The concept dual to a filtration is called a cofiltration.

Filtrations are widely used in abstract algebra, homological algebra (where they are related in an important way to spectral sequences), and in measure theory and probability theory for nested sequences of σ-algebras. In functional analysis and numerical analysis, other terminology is usually used, such as scale of spaces or nested spaces.

ExamplesEdit

AlgebraEdit

GroupsEdit

In algebra, filtrations are ordinarily indexed by  , the set of natural numbers. A filtration of a group  , is then a nested sequence   of normal subgroups of   (that is, for any   we have  ). Note that this use of the word "filtration" corresponds to our "descending filtration".

Given a group   and a filtration  , there is a natural way to define a topology on  , said to be associated to the filtration. A basis for this topology is the set of all translates of subgroups appearing in the filtration, that is, a subset of   is defined to be open if it is a union of sets of the form  , where   and   is a natural number.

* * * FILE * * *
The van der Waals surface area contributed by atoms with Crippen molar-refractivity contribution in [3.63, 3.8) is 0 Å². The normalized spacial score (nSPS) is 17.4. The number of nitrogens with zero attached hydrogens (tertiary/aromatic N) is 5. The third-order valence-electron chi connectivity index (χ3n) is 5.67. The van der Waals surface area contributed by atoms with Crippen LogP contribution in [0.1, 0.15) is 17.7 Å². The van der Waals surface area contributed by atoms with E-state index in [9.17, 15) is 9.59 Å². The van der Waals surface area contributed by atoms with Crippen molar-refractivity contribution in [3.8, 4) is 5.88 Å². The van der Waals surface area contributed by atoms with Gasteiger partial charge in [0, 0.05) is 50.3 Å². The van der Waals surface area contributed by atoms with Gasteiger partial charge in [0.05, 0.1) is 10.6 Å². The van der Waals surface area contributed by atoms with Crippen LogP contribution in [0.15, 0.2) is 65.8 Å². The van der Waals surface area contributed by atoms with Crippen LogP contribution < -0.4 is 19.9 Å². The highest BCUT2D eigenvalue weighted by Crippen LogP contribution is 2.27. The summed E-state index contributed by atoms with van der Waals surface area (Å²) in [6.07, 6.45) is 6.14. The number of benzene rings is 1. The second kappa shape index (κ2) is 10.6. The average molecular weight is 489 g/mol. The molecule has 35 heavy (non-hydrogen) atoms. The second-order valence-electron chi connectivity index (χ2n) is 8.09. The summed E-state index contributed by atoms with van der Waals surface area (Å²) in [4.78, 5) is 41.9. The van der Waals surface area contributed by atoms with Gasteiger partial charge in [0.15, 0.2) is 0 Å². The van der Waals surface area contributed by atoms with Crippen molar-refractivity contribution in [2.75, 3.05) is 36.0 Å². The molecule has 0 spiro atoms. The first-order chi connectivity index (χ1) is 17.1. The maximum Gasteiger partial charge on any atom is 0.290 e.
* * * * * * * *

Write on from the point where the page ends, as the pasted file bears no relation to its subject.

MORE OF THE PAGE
The topology associated to a filtration on a group   makes   into a topological group.

The topology associated to a filtration   on a group   is Hausdorff if and only if  .

If two filtrations   and   are defined on a group  , then the identity map from   to  , where the first copy of   is given the  -topology and the second the  -topology, is continuous if and only if for any   there is an   such that  , that is, if and only if the identity map is continuous at 1. In particular, the two filtrations define the same topology if and only if for any subgroup appearing in one there is a smaller or equal one appearing in the other.